Edward Snowden abandoned his six-figure salary, his house in the tropical paradise of Hawaii, and the love of his life. This was all in order to expose the dark truth about global surveillance programs. “I had a comfortable life,” Snowden told a full house via livestream at the University of Alberta’s Centennial Centre for Interdisciplinary Science on Tuesday, March 27.
However, Snowden, who is currently living in Russia under the right of asylum, did not focus his lecture solely on surveillance programs. Rather, he presented the larger issue at hand: the fact that we, the public, are losing our power as citizens.
“Don’t focus too singularly on the data problem itself,” Snowden said. “We are being robbed of power and attention.”
Snowden explained how governments and other powerful organizations like Facebook and Google are exploiting the public’s ignorance. One of the greatest problems facing society today, Snowden said, is “the theft of influence.” This is the theft of the public’s ability to make decisions autonomously. In the wake of the Cambridge Analytica scandal, it is obvious that social media networks are harvesting our personal information and using it to influence our decisions.
“What I worry about is that this theft of influence is leading to the diminishment of the value of choice,” Snowden said.
Snowden spent a lot of his talk emphasizing the importance of journalism in today’s society. He commented that “when all systems fail, the public is left to rely on public resources such as journalism and academia.”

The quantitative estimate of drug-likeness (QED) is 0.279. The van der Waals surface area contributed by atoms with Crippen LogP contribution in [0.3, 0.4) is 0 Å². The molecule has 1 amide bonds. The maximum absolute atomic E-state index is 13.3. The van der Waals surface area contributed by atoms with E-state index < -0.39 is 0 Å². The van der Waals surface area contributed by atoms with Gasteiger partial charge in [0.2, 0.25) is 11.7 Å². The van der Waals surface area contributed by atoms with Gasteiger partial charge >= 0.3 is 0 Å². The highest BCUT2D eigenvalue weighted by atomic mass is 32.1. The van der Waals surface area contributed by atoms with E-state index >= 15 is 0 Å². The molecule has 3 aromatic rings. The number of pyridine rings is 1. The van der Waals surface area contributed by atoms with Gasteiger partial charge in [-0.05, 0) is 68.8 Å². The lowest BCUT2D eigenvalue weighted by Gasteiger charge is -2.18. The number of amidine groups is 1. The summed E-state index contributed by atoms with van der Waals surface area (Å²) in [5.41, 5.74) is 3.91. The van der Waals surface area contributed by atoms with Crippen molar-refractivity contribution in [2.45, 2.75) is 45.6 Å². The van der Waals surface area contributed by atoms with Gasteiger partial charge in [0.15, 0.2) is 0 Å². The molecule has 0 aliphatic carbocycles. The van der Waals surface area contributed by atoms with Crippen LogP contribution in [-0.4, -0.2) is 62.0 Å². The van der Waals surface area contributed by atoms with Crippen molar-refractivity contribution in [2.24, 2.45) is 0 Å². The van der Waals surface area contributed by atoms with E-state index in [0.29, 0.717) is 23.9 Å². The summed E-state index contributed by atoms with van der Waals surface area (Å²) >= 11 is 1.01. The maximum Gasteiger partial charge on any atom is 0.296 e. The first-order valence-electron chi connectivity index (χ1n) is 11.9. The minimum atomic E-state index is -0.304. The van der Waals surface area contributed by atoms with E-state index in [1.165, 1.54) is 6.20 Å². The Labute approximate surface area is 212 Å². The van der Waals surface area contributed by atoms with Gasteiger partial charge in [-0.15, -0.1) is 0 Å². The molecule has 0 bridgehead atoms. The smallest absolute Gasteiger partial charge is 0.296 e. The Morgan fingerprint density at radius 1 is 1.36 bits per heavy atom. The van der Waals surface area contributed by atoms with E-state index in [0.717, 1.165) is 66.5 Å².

While journalists have come under fire during the era of fake news, they continue to be a necessity in society. Without journalists, there would be no story of Edward Snowden, the infamous NSA whistleblower. “If we only knew what the government wanted us to know, we wouldn’t know much at all,” said Snowden.
Yet Snowden reminded the audience that governments are no longer the only ones with global power. Snowden said the only thing that separates governments and powerful organizations like Facebook and Google is the right to use military action.
“These companies know everything about us, and we know nothing about them,” Snowden explained.
An underlying theme that connected all of Snowden’s talking points is the fact that we live in a world where public and power are two separate entities; this is not democracy. Democracy is defined as a system of government in which the citizens exercise power and influence the government, not the other way around. Snowden exclaimed that societies are becoming more authoritarian and the public hasn’t even realized it. “Authoritarianism snuck up on us in the night,” he said.
While Snowden noted that the themes of his lecture were dark, he reminded the audience that things don’t have to be this way.
“I did not come forward to tell people how the world should be governed, I came forward to tell you what is happening” Snowden stated.
One person cannot change the way of the world. Edward Snowden did his part by telling the world what is happening. Now, it is up to the people to determine what to do about it. Snowden left the audience with the question: “If it doesn’t have to be this way, what can you do to change it?”
Images from Twitter & University of Alberta’s website.